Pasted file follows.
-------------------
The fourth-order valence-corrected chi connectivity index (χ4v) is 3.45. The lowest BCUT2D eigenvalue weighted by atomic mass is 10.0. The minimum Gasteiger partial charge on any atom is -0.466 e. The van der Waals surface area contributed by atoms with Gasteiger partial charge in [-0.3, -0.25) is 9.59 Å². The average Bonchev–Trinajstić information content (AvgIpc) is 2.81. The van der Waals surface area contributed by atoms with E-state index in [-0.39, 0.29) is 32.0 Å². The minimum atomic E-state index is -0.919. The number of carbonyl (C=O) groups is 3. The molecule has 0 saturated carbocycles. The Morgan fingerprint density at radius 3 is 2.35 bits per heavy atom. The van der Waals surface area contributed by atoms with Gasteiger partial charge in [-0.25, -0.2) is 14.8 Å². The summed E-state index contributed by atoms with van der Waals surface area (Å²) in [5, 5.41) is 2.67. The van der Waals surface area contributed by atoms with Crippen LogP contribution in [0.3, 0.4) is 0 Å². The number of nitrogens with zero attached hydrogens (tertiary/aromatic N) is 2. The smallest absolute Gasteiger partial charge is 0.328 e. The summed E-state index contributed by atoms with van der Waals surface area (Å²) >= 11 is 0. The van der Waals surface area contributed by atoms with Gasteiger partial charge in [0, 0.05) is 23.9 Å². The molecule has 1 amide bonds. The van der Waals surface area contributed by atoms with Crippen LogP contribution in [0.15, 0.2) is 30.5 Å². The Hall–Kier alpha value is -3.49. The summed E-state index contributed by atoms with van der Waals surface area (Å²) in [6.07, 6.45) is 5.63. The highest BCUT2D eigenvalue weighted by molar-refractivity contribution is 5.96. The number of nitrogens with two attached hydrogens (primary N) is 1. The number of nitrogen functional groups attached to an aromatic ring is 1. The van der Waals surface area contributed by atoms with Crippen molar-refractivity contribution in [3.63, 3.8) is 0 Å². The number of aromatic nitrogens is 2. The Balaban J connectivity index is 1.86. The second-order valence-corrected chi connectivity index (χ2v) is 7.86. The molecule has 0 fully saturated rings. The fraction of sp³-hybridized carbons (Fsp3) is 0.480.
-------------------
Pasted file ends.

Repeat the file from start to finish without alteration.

The fourth-order valence-corrected chi connectivity index (χ4v) is 3.45. The lowest BCUT2D eigenvalue weighted by atomic mass is 10.0. The minimum Gasteiger partial charge on any atom is -0.466 e. The van der Waals surface area contributed by atoms with Gasteiger partial charge in [-0.3, -0.25) is 9.59 Å². The average Bonchev–Trinajstić information content (AvgIpc) is 2.81. The van der Waals surface area contributed by atoms with E-state index in [-0.39, 0.29) is 32.0 Å². The minimum atomic E-state index is -0.919. The number of carbonyl (C=O) groups is 3. The molecule has 0 saturated carbocycles. The Morgan fingerprint density at radius 3 is 2.35 bits per heavy atom. The van der Waals surface area contributed by atoms with Gasteiger partial charge in [-0.25, -0.2) is 14.8 Å². The summed E-state index contributed by atoms with van der Waals surface area (Å²) in [5, 5.41) is 2.67. The van der Waals surface area contributed by atoms with Crippen LogP contribution in [0.3, 0.4) is 0 Å². The number of nitrogens with zero attached hydrogens (tertiary/aromatic N) is 2. The smallest absolute Gasteiger partial charge is 0.328 e. The summed E-state index contributed by atoms with van der Waals surface area (Å²) >= 11 is 0. The van der Waals surface area contributed by atoms with Gasteiger partial charge in [0, 0.05) is 23.9 Å². The molecule has 1 amide bonds. The van der Waals surface area contributed by atoms with Crippen LogP contribution in [0.15, 0.2) is 30.5 Å². The Hall–Kier alpha value is -3.49. The summed E-state index contributed by atoms with van der Waals surface area (Å²) in [6.07, 6.45) is 5.63. The highest BCUT2D eigenvalue weighted by molar-refractivity contribution is 5.96. The number of nitrogens with two attached hydrogens (primary N) is 1. The number of nitrogen functional groups attached to an aromatic ring is 1. The van der Waals surface area contributed by atoms with Crippen molar-refractivity contribution in [3.63, 3.8) is 0 Å². The number of aromatic nitrogens is 2. The Balaban J connectivity index is 1.86. The second-order valence-corrected chi connectivity index (χ2v) is 7.86. The molecule has 0 fully saturated rings. The fraction of sp³-hybridized carbons (Fsp3) is 0.480.